Just One Donna!

Monday, June 27, 2016

Tart and Sweet Grilled Watermelon and Goat Cheese Salad

Summer is a wonderful season for salad lovers with all the fresh fruits and vegetables coming to market.  I tend to fall into a rut with my salads, making the same old salad over and over again.  Do you do the same?  In the past week, I've noticed beautiful watermelon displays in the produce section of my grocery store.  With watermelon hitting its peak over the next few weeks I thought I would branch out and try a salad made with watermelon as the star ingredient.

I've seen lots of watermelon salads over the years in magazines, on television cooking shows and on Pinterest.  Today's recipe is inspired by all those other watermelon salad recipes but was made with tasty ingredients I had on hand.  I encourage you to do the same.  Your pantry and refrigerator may not contain the same ingredients I had on hand to make this salad.  Feel free to be adventurous with other ingredients you love.  Instead of goat cheese, you might try feta cheese or Gorgonzola cheese.  You don't have any fresh mint?  Try  a little fresh basil or fresh thyme instead.

Grilled Watermelon and Goat Cheese Salad

Printer Friendly Recipe
Makes four servings
  • Slices of seedless watermelon cut into triangles, 3 per salad
  • 1 bag mixed baby lettuce
  • 4 ounces goat cheese, cut into small chunks
  • 1 small red onion cut into very thin slices
  • 4-8 fresh mint leaves, chopped 
  • 1-Tablespoon any good balsamic vinegar, I used a specialty flavored vinegar
  • 3 Tablespoons extra virgin olive oil
  • salt and pepper to taste

Preheat your grill.  Cut the watermelon into triangles.  Place the watermelon triangles on the grill, cooking for a minute or two on each side.  You want the watermelon to be warmed and have grill marks.  Remove to a plate.

Divide the baby lettuce among four plates.  Cut the watermelon into chunks and divide among the plates.  Top with the sliced onion and pieces of goat cheese.  Sprinkle with the chopped mint.  Mix together the balsamic vinegar and olive oil.  Season with salt and pepper to taste.  Spoon the dressing over the salad and serve immediately.

This is a lovely, fresh tasting salad that is sure to get you out of your salad rut.  The contrast of the sweet watermelon with the tart goat cheese and balsamic dressing will delight you taste buds.

Shared on Between Naps on the Porch.

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Thursday, June 23, 2016

What a Walk through My June Garden has Taught Me

June is my favorite time of year in my garden.  Every day brings something new to see.  The colors in the garden now are more vibrant than any other time of year.  I make a point to walk around the garden each day because there is so much going on.  These walks through the garden have made me realize the garden is teaching me some useful lessons.

Stay present and enjoy the gifts your garden brings.  

Be watchful so as not to miss the beauty.  

Pay attention.

The irises and roses are in bloom.  Yellow and red, side by side.  Unexpected pops of color to brighten my day.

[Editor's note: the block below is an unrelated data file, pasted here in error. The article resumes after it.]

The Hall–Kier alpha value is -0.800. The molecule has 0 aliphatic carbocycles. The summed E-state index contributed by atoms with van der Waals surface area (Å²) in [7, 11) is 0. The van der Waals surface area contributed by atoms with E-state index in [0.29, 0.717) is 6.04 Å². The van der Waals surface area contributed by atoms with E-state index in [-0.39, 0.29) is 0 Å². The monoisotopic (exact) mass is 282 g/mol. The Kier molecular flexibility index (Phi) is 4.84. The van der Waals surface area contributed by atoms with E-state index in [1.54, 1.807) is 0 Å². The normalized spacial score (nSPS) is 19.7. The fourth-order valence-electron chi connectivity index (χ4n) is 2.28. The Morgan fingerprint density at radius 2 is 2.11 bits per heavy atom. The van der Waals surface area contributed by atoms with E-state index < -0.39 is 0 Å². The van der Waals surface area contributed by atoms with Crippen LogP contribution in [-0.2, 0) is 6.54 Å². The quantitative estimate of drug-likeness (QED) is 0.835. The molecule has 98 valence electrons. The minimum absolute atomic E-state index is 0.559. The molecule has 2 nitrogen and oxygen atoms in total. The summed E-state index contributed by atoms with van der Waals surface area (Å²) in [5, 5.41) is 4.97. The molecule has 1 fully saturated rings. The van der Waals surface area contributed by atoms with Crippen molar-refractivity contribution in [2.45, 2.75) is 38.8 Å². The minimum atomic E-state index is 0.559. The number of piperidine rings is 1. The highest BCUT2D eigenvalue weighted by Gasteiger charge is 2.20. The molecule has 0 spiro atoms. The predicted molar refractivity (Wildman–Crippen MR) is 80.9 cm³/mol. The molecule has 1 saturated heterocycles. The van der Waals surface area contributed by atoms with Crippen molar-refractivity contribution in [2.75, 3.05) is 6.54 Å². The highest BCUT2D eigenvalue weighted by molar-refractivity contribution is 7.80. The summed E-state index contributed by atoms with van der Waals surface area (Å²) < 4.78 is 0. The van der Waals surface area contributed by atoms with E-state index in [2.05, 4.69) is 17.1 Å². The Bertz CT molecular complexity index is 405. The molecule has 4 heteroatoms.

Day after day in early June, my irises welcome me with a new gift.  They open slowly, one at a time.   I loved seeing the droplets of rain on this flower one morning last week.

My Siberian irises have come and gone. Each bloom lasts for only a very short time, so it's important to pay attention.  While they were here, those Siberian irises were a riot of color.

The same is true of the rhododendrons.  They burst open with huge mops of color that only lasted about a week.

Then there are the peonies.  I wait all year for them.  I keep my fingers crossed when they are in bloom, hoping there won't be a heavy rain to turn their petals brown.  I was in luck this year and this peony bouquet made it into my house.

I notice when I walk through the garden that I breathe more deeply and walk more slowly and I know this is good for me.  This is the gift of the garden.  If you don't have a garden of your own, please make the time for a walk through a nearby public garden.  You'll be glad you did.

These are the reminders from my June garden.

Be watchful for the beautiful moments in your life. They will be fleeting, hopefully soon to be replaced by other beautiful moments.

Pay attention and stay present.  You won't want to miss out.

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Monday, June 20, 2016

How to Make the Best Ever Sugar Cookies

One of my favorite cookie recipes ever shared with you on this blog is my sugar cookie with buttercream frosting recipe.  The recipe makes a delicious sugar cookie that is sweet, but not too sweet.  The cookies have a tender, cakey texture that pairs perfectly with a buttercream frosting.  I'm sure you have heard of those famous buttercream topped sugar cookies sold by Cheryl's Cookies.  Well, if you want a copycat recipe for those you'll want to try these.  I think these cookies are better, and that's why I call them the Best Ever Sugar Cookies.

Best Ever Sugar Cookies

These sugar cookies will be a perfect dessert choice for your Fourth of July picnics and barbecues.  You can make them now and freeze them.  They are just as good after being frozen for a couple of weeks as they are fresh from the oven.

Best Ever Sugar Cookie Recipe

Printer Friendly Recipe
Makes 2-dozen 2 1/2-inch cookies